The other great thing I love about the film is that it begins with “Once Upon a Time,” and ends with, “…and they lived happily ever after.” That’s classic Disney.

One thing I wanted to mention, because I thought of it as I watched the film again: One could interpret the ending as Snow White dying. If that were your fancy. Of course that’s clearly not the intention, but you could make the argument. (It’s like in The Negotiator, when they argue that in Shane, Shane dies at the end, since he’s been shot and looks as though he slumps over on his horse as he rides away.) In the film, the Prince is never given a name. He’s just a prince. It’s possible he doesn’t exist and is just a figment of Snow White’s imagination. She sings about her prince coming, but he only really appears in two scenes: when she’s by herself, and after she’s in the “Sleeping Death.” Also, at the end, they leave the forest and go to a castle in the sky. (And her last words are “Goodbye!”) I’m just saying – the interpretation is there, if you ever want to piss off your friends.

Also, Marilyn Monroe would have made a great Snow White.

I also love how she falls in love instantly, then has no care in the world, just picks flowers, talks to animals, finds a house, sleeps there. cleans it. Total domestication. Brings animals in to the house, has them clean. It’s great. The least empowering character in the world.

Anyway — objectively, this is top five for all time, and possibly an unrankable #1. Either way — top five for certain. But my list is subjective, and I only put it here because the other six films I love more for various reasons, mostly animation/entertainment reasons. That’s all. As long as we’re in agreement that it’s a top five, that’s all we need.

– – – – –

Official Disney Number: #1

Run Time: 83 minutes

Release Date: December 21, 1937 (premiere)

February 4, 1938 (general release)

Budget: $1.48 million

Box Office: $66.6 million (in 1938), $184.9 million (lifetime)

– – – – –


  1. “I’m Wishing,” performed by Adriana Caselotti
  2. “One Song,” performed by Harry Stockwell (Adriana Caselotti also reprises it)
  3. “With a Smile and a Song,” performed by Adriana Caselotti
  4. “Whistle While You Work,” performed by Adriana Caselotti and Marion Darlington
  5. “Heigh-Ho,” performed by Roy Atwell, Pinto Colvig, Billy Gilbert, Otis Harlan, and Scotty Mattraw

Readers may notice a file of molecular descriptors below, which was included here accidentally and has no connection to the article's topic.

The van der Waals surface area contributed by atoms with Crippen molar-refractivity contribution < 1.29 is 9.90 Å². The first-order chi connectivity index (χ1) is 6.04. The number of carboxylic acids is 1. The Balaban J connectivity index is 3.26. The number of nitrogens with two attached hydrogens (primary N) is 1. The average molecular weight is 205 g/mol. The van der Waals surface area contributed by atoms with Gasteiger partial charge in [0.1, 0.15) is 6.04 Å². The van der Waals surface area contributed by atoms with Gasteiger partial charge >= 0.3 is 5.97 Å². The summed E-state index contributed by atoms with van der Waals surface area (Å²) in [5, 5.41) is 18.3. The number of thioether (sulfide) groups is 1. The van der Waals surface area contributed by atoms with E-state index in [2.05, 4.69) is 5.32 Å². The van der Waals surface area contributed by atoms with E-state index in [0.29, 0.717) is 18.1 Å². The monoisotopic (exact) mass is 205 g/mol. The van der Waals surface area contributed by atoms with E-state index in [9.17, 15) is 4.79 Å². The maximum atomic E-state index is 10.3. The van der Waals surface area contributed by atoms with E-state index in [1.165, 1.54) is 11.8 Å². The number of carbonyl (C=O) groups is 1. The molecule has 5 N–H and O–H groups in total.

6. “The Dwarfs’ Yodel Song (The Silly Song),” performed by Roy Atwell, Eddie Collins, Pinto Colvig, Billy Gilbert, Otis Harlan, and Scotty Mattraw
  7. “Some Day My Prince Will Come,” performed by Adriana Caselotti

– – – – –

Voice Cast:

Adriana Caselotti, as Snow White
Lucille La Verne, as Queen / Witch
Harry Stockwell, as Prince
Moroni Olsen, as Magic Mirror
Roy Atwell, as Doc
Billy Gilbert, as Sneezy
Pinto Colvig, as Sleepy / Grumpy
Eddie Collins, as Dopey / Chipmunk / Squirrel sneezes
Otis Harlan, as Happy
Scott Mattraw, as Bashful
Stuart Buchanan, as Huntsman

– – – – –


  • The film was nominated for Best Original Score. (It lost to One Hundred Men and a Girl.)
  • The next year (the 1938 Oscars), the film won a special Oscar, for being “a significant screen innovation which has charmed millions and pioneered a great new entertainment field.” Disney was given one full-size Oscar and seven miniature ones. It was also nominate for Best Original Score. (How it was ignored for Best Picture and Best Original Song is beyond me. But they really screwed up Best Original Song that year.)
  • Adriana Caselotti, who voiced Snow White, also lends her voice to The Wizard of Oz, during “If I Only Had a Heart.” She’s the one who says, “Wherefore art thou, Romeo?” (She also appears, singing in a bar in It’s a Wonderful Life, as Jimmy Stewart prays.)
  • This film was thought to be a disaster before it came out. Nobody wanted to produce the film, and it was called “Disney’s Folly” while it was in production. Walt Disney’s wife and brother tried to talk him out of it, and he mortgaged his house in order to help finance the movie. (How they’ve never turned this into a movie in itself, I have no idea.)